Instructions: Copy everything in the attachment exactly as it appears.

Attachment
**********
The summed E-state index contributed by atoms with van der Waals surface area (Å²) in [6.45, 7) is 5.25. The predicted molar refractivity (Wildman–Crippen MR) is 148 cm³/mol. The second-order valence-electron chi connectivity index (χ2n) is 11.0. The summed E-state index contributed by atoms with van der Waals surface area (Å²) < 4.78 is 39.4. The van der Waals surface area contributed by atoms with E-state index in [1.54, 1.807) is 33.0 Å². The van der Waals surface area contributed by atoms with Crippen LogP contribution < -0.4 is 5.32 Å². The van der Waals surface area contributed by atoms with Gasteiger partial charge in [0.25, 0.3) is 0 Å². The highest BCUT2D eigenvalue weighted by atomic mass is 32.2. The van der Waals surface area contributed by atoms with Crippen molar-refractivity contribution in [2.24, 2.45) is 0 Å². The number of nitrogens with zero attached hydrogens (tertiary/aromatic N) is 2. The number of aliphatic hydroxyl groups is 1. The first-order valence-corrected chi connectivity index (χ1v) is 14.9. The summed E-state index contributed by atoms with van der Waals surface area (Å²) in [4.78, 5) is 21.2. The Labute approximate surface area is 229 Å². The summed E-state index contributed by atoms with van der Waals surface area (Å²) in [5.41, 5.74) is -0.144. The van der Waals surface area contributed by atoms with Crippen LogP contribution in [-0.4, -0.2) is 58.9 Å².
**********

The summed E-state index contributed by atoms with van der Waals surface area (Å²) in [6.45, 7) is 5.25. The predicted molar refractivity (Wildman–Crippen MR) is 148 cm³/mol. The second-order valence-electron chi connectivity index (χ2n) is 11.0. The summed E-state index contributed by atoms with van der Waals surface area (Å²) < 4.78 is 39.4. The van der Waals surface area contributed by atoms with E-state index in [1.54, 1.807) is 33.0 Å². The van der Waals surface area contributed by atoms with Crippen LogP contribution < -0.4 is 5.32 Å². The van der Waals surface area contributed by atoms with Gasteiger partial charge in [0.25, 0.3) is 0 Å². The highest BCUT2D eigenvalue weighted by atomic mass is 32.2. The van der Waals surface area contributed by atoms with Crippen molar-refractivity contribution in [2.24, 2.45) is 0 Å². The number of nitrogens with zero attached hydrogens (tertiary/aromatic N) is 2. The number of aliphatic hydroxyl groups is 1. The first-order valence-corrected chi connectivity index (χ1v) is 14.9. The summed E-state index contributed by atoms with van der Waals surface area (Å²) in [4.78, 5) is 21.2. The Labute approximate surface area is 229 Å². The summed E-state index contributed by atoms with van der Waals surface area (Å²) in [5.41, 5.74) is -0.144. The van der Waals surface area contributed by atoms with Crippen LogP contribution in [-0.4, -0.2) is 58.9 Å².